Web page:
Giving Ultimatums to Teens – A Word of Caution


In the heat of the moment an ultimatum seems the way to deal with a child's rebellion - be careful

Parents often struggle with how to draw and enforce boundaries for their teenage child.

For example, consider the following situation:

Imagine your 16 year-old daughter wants to go to a party on a school night – something that you are totally opposed to.

On the night of the party, she walks out the door so you tell her to think about what she is doing. She gives you a look. In reply, you tell her that if she can’t obey the rules then she can’t stay in the house.

She responds angrily to you, and you tell her to not come home if she walks out now.

Not only does she walk out but she doesn’t come home that night nor the next day.

You are worried about her.

She’s been a discipline problem and now you feel boxed in.

Feeling Boxed In
If you don’t enforce your threat, how can you protect her from bad choices anymore?
How can you avoid being disrespected by her?
Is there still a way to not ask her to leave and still get her to change her behavior?
Making threats, especially when angry, is not generally a good idea. This is especially the case when trying to parent a teen.

The problem in this particular situation is that you created a "no win" situation:

Neither you nor your daughter are getting an outcome that is really a win. You find yourself in a situation of having to choose between equally unacceptable options. You are now left not being able to provide the basic care that is a responsibility of parenting; yet you want to do this while also providing reasonable structure.

Avoiding Ultimatum Situations
Here's a suggestion for situations like the one described above:

Avoid giving teens an A or 'not A' with consequences type of choice.

Many parents give this type of choice to children. If they chose A (the desired outcome), all is well. If they chose 'not A' then either the consequences kick in or it weakens the parenting.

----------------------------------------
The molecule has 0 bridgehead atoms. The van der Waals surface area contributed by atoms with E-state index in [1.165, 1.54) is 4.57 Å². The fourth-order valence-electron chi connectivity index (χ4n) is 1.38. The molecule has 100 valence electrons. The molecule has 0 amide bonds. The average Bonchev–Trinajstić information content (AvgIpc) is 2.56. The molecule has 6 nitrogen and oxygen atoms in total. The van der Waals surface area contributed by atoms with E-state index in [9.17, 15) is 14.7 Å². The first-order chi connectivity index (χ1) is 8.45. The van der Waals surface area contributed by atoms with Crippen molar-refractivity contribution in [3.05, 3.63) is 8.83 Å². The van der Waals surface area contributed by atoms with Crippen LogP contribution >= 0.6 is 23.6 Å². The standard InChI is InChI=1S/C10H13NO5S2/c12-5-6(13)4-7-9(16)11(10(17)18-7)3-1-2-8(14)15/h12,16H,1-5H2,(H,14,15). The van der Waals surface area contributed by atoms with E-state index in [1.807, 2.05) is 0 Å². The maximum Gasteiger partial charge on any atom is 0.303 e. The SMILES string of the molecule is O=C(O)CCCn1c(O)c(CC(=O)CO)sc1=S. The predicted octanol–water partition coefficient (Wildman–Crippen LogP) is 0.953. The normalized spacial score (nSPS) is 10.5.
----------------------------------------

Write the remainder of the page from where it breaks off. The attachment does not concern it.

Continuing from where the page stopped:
This is especially problematic when the consequences are broad and not really likely or able to be enforced (such as NEVER coming home).
A Better Idea

A better solution in such situations is to offer the child (especially a teenager) a range of choices, preferably with all of them being acceptable to you as the parent.
A Failed Ultimatum - The Aftermath
However, back to the situation described at the start of this article. You would have a range of options available to you:

  • If your teenager is truly out of control, in a dangerous way, you could talk to your local child welfare office about them being identified as "a child in need of services".
  • You could see how your child does in another environment - spending the summer with an out of town relative is an opportunity that may be appropriate, especially if it is timely.
  • You could entertain the idea of the teenager returning home conditionally upon discussing boundaries for that - and to be most effective this does need to be a discussion. With as difficult as the relationship may have become, you may want to use a marriage and family therapist to help facilitate that conversation.

Considering a Marriage & Family Therapist
If you decide to seek out a marriage & family therapist, that person may even prove helpful over the longer term.

Going this route is not just giving in, it still expresses love and caring, and it has the possibility of laying groundwork for the future.
With everyone working at it and developing new ways of relating, it is possible to get through these times and establish ways for peace and wholeness in your child's life as well as in your lives.
This does not mean that you will be free of the challenges that occur during the teenage years, but you will be able to navigate these in a way that is better for everyone involved and can result in “win-win situations”. 

This article was originally published at . Reprinted with permission from the author.